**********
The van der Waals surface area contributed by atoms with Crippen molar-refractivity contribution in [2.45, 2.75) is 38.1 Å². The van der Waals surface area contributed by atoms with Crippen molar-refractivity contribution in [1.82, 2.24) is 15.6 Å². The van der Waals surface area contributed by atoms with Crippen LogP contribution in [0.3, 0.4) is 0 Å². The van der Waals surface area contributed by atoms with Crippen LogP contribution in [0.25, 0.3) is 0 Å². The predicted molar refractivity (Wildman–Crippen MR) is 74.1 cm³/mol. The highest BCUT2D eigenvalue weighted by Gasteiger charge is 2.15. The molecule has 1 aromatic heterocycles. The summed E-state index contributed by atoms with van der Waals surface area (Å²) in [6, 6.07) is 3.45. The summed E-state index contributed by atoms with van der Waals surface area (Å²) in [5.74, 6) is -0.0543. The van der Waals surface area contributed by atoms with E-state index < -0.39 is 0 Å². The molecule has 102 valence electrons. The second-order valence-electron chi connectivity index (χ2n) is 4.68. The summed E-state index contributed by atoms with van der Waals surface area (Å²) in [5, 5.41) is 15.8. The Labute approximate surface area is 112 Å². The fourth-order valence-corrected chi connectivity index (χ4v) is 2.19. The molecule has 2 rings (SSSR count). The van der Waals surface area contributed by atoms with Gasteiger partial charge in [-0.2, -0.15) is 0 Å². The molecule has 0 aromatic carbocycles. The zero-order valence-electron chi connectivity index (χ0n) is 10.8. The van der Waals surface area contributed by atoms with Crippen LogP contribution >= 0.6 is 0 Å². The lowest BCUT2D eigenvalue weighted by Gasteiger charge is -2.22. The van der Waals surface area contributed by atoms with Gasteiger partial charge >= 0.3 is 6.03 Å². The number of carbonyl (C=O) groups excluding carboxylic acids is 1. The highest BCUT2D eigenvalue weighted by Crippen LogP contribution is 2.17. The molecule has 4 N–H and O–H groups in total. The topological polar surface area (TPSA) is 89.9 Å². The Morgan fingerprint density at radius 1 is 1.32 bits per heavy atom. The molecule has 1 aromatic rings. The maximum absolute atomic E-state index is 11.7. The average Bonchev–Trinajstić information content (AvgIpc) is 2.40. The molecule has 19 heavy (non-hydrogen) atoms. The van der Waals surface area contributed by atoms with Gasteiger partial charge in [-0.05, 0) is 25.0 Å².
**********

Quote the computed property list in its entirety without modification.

The van der Waals surface area contributed by atoms with Crippen molar-refractivity contribution in [2.45, 2.75) is 38.1 Å². The van der Waals surface area contributed by atoms with Crippen molar-refractivity contribution in [1.82, 2.24) is 15.6 Å². The van der Waals surface area contributed by atoms with Crippen LogP contribution in [0.3, 0.4) is 0 Å². The van der Waals surface area contributed by atoms with Crippen LogP contribution in [0.25, 0.3) is 0 Å². The predicted molar refractivity (Wildman–Crippen MR) is 74.1 cm³/mol. The highest BCUT2D eigenvalue weighted by Gasteiger charge is 2.15. The molecule has 1 aromatic heterocycles. The summed E-state index contributed by atoms with van der Waals surface area (Å²) in [6, 6.07) is 3.45. The summed E-state index contributed by atoms with van der Waals surface area (Å²) in [5.74, 6) is -0.0543. The van der Waals surface area contributed by atoms with E-state index < -0.39 is 0 Å². The molecule has 102 valence electrons. The second-order valence-electron chi connectivity index (χ2n) is 4.68. The summed E-state index contributed by atoms with van der Waals surface area (Å²) in [5, 5.41) is 15.8. The Labute approximate surface area is 112 Å². The fourth-order valence-corrected chi connectivity index (χ4v) is 2.19. The molecule has 2 rings (SSSR count). The van der Waals surface area contributed by atoms with Gasteiger partial charge in [-0.2, -0.15) is 0 Å². The molecule has 0 aromatic carbocycles. The zero-order valence-electron chi connectivity index (χ0n) is 10.8. The van der Waals surface area contributed by atoms with Crippen LogP contribution >= 0.6 is 0 Å². The lowest BCUT2D eigenvalue weighted by Gasteiger charge is -2.22. The van der Waals surface area contributed by atoms with Gasteiger partial charge >= 0.3 is 6.03 Å². The number of carbonyl (C=O) groups excluding carboxylic acids is 1. The highest BCUT2D eigenvalue weighted by Crippen LogP contribution is 2.17. The molecule has 4 N–H and O–H groups in total. The topological polar surface area (TPSA) is 89.9 Å². The Morgan fingerprint density at radius 1 is 1.32 bits per heavy atom. The molecule has 1 aromatic rings. The maximum absolute atomic E-state index is 11.7. The average Bonchev–Trinajstić information content (AvgIpc) is 2.40. The molecule has 19 heavy (non-hydrogen) atoms. The van der Waals surface area contributed by atoms with Gasteiger partial charge in [-0.05, 0) is 25.0 Å².